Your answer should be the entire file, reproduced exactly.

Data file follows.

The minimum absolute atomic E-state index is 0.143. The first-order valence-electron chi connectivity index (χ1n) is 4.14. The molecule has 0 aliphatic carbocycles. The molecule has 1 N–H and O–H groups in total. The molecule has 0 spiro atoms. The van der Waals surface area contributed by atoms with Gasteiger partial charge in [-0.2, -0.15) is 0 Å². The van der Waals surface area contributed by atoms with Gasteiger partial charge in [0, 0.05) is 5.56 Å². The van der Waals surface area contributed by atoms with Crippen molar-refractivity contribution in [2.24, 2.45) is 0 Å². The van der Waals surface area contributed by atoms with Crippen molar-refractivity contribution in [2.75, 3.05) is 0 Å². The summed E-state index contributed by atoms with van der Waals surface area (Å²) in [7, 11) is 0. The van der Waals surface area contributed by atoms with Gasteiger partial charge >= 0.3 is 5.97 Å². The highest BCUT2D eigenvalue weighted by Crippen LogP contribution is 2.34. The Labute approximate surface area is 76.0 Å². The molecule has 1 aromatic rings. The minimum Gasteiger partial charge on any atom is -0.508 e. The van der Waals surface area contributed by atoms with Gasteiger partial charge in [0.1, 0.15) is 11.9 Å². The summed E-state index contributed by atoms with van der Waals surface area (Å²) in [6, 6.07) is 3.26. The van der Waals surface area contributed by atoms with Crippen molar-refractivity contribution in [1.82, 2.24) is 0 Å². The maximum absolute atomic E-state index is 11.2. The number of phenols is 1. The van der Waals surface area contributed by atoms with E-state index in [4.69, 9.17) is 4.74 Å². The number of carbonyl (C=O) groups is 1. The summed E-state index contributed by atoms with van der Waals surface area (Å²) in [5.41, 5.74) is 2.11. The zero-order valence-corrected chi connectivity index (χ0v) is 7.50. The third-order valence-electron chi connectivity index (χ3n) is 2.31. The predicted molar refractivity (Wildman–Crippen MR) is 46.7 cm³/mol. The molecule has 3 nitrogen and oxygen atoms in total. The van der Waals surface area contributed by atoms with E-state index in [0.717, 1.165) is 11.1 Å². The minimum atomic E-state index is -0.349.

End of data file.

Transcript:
The minimum absolute atomic E-state index is 0.143. The first-order valence-electron chi connectivity index (χ1n) is 4.14. The molecule has 0 aliphatic carbocycles. The molecule has 1 N–H and O–H groups in total. The molecule has 0 spiro atoms. The van der Waals surface area contributed by atoms with Gasteiger partial charge in [-0.2, -0.15) is 0 Å². The van der Waals surface area contributed by atoms with Gasteiger partial charge in [0, 0.05) is 5.56 Å². The van der Waals surface area contributed by atoms with Crippen molar-refractivity contribution in [2.24, 2.45) is 0 Å². The van der Waals surface area contributed by atoms with Crippen molar-refractivity contribution in [2.75, 3.05) is 0 Å². The summed E-state index contributed by atoms with van der Waals surface area (Å²) in [7, 11) is 0. The van der Waals surface area contributed by atoms with Gasteiger partial charge >= 0.3 is 5.97 Å². The highest BCUT2D eigenvalue weighted by Crippen LogP contribution is 2.34. The Labute approximate surface area is 76.0 Å². The molecule has 1 aromatic rings. The minimum Gasteiger partial charge on any atom is -0.508 e. The van der Waals surface area contributed by atoms with Gasteiger partial charge in [0.1, 0.15) is 11.9 Å². The summed E-state index contributed by atoms with van der Waals surface area (Å²) in [6, 6.07) is 3.26. The van der Waals surface area contributed by atoms with Crippen molar-refractivity contribution in [1.82, 2.24) is 0 Å². The maximum absolute atomic E-state index is 11.2. The number of phenols is 1. The van der Waals surface area contributed by atoms with E-state index in [4.69, 9.17) is 4.74 Å². The number of carbonyl (C=O) groups is 1. The summed E-state index contributed by atoms with van der Waals surface area (Å²) in [5.41, 5.74) is 2.11. The zero-order valence-corrected chi connectivity index (χ0v) is 7.50. The third-order valence-electron chi connectivity index (χ3n) is 2.31. The predicted molar refractivity (Wildman–Crippen MR) is 46.7 cm³/mol. The molecule has 3 nitrogen and oxygen atoms in total. The van der Waals surface area contributed by atoms with E-state index in [0.717, 1.165) is 11.1 Å². The minimum atomic E-state index is -0.349.